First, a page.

Lets conclude our exploration of ABAP OO and using it in SAP workflow. In this final post, Bill will continue his discussion of classes, introduce functional method calls, and give us some great tips we can use as we move forward in our own OO coding. Here is a little bit about Bill….
Bill Craig is the president of ASAP Consulting Inc., located in Centennial, Colorado. Bill has over 10 years of experience with SAP ECC systems and integration with SRM. His areas of expertise include SAP Business Workflow and ABAP development. He made his way into programming as a COBOL programmer, switching to SAP when the company he worked for migrated from mainframe programming to SAP. Prior to programming, Bill ran an upholstery shop in Denver, where he managed the workforce, payroll, sales, scheduling and delivery. You can reach him at firstname.lastname@example.org
ABAP Object Oriented Coding and Workflow BOR Integration
In the first part of this blog regarding the use of ABAP OO with SAP Workflow, I explained how to use an ABAP OO class to start a workflow as well as call one of the methods in the class from a work item. In this final installment I will demonstrate how to instantiate an ABAP OO class from workflow, the use of functional methods, and finally some tips I have learned while developing custom workflows using ABAP OO.
Since BOR is still a common repository for a number of objects it is likely that you have a workflow that is triggered by a traditional BOR event. But for our demonstration purposes you want to use a class to handle many of the functions and rather than add these methods to the BOR. You want to utilize an ABAP OO class.
When the workflow starts you have an instance of the BOR object which is defined by the key fields that were instantiated and passed during the normal event creation. Now you want to instantiate the class which you are going to utilize. Leveraging the class we developed in the previous blogs, create a method that has in input parameter as which is the key to the class, and an export parameter that is a type reference to your class. The method ‘CREATE_INSTANCE’ is defined as static and public.
Create a New Workflow Task
Create a task using the Workflow Development Tools which calls the new method, and make sure to indicate that it is ‘Synchronous object method’.
Next, include this task in a custom workflow. For this demonstration I created a workflow that is started from BOR LFA1 event CREATED. Test the workflow using SWUS passing in the key to LFA1 which is the Vendor Number. View the workflow log and container to see that you now have an instance of the ABAP OO class which will allow you to reference the class methods and attributes.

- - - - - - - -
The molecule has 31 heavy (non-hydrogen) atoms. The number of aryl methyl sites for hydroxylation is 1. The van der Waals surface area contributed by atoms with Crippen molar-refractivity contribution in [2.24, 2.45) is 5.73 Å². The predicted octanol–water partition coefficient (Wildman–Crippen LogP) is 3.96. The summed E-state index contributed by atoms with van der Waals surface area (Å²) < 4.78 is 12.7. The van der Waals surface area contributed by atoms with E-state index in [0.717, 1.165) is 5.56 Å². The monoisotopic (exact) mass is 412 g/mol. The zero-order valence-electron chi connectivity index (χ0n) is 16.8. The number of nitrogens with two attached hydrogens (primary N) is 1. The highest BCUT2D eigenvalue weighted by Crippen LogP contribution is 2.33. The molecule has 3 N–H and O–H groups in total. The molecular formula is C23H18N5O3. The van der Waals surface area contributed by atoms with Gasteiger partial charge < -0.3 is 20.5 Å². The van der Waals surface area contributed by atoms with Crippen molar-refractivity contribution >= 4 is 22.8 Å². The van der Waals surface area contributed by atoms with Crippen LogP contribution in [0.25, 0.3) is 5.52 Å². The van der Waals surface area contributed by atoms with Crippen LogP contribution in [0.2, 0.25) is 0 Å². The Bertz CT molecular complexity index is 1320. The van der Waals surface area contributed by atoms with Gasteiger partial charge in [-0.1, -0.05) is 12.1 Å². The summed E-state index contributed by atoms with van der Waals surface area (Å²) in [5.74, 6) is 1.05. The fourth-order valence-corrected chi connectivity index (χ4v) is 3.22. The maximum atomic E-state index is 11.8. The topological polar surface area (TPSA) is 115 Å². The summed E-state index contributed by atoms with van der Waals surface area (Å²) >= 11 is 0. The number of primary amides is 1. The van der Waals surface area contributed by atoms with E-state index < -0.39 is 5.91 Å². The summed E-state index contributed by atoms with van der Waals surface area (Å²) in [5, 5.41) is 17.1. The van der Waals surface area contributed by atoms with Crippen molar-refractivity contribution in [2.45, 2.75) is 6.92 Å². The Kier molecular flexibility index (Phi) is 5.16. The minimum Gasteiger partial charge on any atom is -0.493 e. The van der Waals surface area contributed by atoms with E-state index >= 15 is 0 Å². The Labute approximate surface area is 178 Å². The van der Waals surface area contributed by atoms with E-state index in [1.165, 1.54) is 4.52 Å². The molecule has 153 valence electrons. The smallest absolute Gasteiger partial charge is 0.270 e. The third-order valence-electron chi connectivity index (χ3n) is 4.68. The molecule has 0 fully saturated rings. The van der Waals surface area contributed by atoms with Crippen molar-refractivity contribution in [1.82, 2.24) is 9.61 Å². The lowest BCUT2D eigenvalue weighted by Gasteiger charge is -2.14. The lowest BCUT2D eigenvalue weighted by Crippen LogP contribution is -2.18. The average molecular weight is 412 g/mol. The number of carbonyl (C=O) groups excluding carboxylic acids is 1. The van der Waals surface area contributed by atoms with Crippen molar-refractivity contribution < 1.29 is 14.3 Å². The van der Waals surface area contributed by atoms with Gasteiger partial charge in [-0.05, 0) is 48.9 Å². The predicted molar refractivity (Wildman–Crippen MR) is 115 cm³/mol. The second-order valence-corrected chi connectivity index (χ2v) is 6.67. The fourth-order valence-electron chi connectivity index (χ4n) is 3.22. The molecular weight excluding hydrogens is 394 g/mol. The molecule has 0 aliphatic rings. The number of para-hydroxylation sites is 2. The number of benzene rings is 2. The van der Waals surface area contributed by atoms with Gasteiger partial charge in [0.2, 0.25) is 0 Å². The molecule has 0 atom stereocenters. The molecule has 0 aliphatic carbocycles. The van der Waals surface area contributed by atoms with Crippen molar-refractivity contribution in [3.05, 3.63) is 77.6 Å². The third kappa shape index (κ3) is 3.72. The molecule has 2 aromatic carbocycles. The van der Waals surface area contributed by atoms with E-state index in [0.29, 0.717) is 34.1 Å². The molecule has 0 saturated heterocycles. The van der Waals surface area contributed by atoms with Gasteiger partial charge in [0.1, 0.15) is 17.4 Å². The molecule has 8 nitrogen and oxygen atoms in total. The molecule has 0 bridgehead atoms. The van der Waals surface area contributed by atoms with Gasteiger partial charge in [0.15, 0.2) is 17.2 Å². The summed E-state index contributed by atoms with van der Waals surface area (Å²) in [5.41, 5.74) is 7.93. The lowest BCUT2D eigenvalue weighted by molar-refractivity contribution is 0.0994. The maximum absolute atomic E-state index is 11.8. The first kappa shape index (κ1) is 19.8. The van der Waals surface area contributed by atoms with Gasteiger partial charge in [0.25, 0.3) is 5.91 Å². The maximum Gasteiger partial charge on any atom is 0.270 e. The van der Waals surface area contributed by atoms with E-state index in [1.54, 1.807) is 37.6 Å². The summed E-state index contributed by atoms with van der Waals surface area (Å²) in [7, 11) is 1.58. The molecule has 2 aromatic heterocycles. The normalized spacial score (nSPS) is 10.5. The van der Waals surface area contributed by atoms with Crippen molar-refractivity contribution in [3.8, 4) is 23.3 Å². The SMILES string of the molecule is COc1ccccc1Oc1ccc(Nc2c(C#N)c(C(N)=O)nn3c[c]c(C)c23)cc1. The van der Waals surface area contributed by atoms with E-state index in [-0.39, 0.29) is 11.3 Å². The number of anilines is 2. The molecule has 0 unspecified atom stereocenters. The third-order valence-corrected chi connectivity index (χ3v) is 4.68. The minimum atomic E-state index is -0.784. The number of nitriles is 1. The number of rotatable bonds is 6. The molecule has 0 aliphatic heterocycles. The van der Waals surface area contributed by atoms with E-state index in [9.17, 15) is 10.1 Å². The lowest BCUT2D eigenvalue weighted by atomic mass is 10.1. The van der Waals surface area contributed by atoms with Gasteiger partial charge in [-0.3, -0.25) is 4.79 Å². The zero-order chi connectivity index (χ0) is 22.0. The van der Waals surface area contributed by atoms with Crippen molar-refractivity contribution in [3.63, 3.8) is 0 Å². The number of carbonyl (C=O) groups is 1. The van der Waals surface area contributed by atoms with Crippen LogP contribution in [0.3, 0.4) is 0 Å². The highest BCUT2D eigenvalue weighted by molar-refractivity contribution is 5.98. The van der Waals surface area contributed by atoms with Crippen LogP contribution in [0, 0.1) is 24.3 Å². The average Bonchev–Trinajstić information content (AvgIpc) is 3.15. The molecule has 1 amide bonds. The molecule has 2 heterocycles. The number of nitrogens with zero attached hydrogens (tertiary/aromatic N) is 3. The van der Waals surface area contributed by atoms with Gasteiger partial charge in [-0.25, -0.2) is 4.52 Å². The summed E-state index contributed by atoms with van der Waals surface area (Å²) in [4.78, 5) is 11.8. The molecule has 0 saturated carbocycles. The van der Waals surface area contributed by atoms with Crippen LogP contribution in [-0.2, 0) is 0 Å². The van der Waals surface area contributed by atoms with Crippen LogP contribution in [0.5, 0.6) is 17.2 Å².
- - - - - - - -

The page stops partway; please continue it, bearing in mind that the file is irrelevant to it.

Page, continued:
Within a BOR object you can have different types of attributes, so that once the object is instantiated the value is calculated.
To do the same in a class, you can create an attribute that is populated from a method that is executed from the constructor method. I created a simple attribute ‘VENDOR_NAME’ as a read only attribute. I then created a method named ‘READ_ATTRIBUTES’ which will read the name of the vendor and populate the attribute. I placed the execution of this method into the constructor, and when the class is instantiated the ‘VENDOR_NAME’ is populated and is available to workflow.
An alternative to an attribute would be a functional method. These would be an approximate equivalent to virtual attributes for a BOR object. The added value here is that you can pass in parameters to use during the method, and you can call these methods again and again when you need to rather than only executing the code when the class is instantiated.
I created a method to get the list of user ids assigned to a particular work center. I then created a simple task that passed in the value of the work center and returned the users assigned.
Lastly I wanted to share an issue that I ran into while using ABAP OO with a new custom workflow that I had created. When I first learned workflow I was taught to develop the method first, then a task that calls the method and finally insert the task into the workflow. This would allow the system to automatically generate the container elements required at each step so that I only defined them once at the method level. I still use this practice today, but while developing my first ABAP OO based workflow I had used a method from a class where the return parameter was typed using ‘begin of’ instead of a data dictionary type.
So when I went to create the task to call the new method it automatically created the data element with a definition as below.
This worked in development and tested just fine. The issue was when we transported the workflow and class to the QA environment, the transport failed with a return code of 12. After several attempts to fix it, I finally discovered that the workflow was unable to generate because it could not find the type CLASS=ZCLZZ_WF_DEMO_CLASSTYP which was truncated. In order to fix it I had to create a structure that matched the definition to use as the type and it transported successfully.
Using ABAP OO with my workflows has been a learning experience, which has allowed me to enhance my knowledge of ABAP OO as well as workflow as more SAP developed workflows go down this route. As I stated in the first part of this series, I have been comfortable using BOR for many years, and had to step outside my comfort zone in order to try using ABAP OO. It was not an easy first step, but as with any new skill, the more you do it the easier and better you become.
If you want to read Part 1 of this Blog Series click ABAP OO in your Custom Workflow – Part 1
If you want to read Part 1 of this Blog Series click ABAP OO in your Custom Workflow – Part 2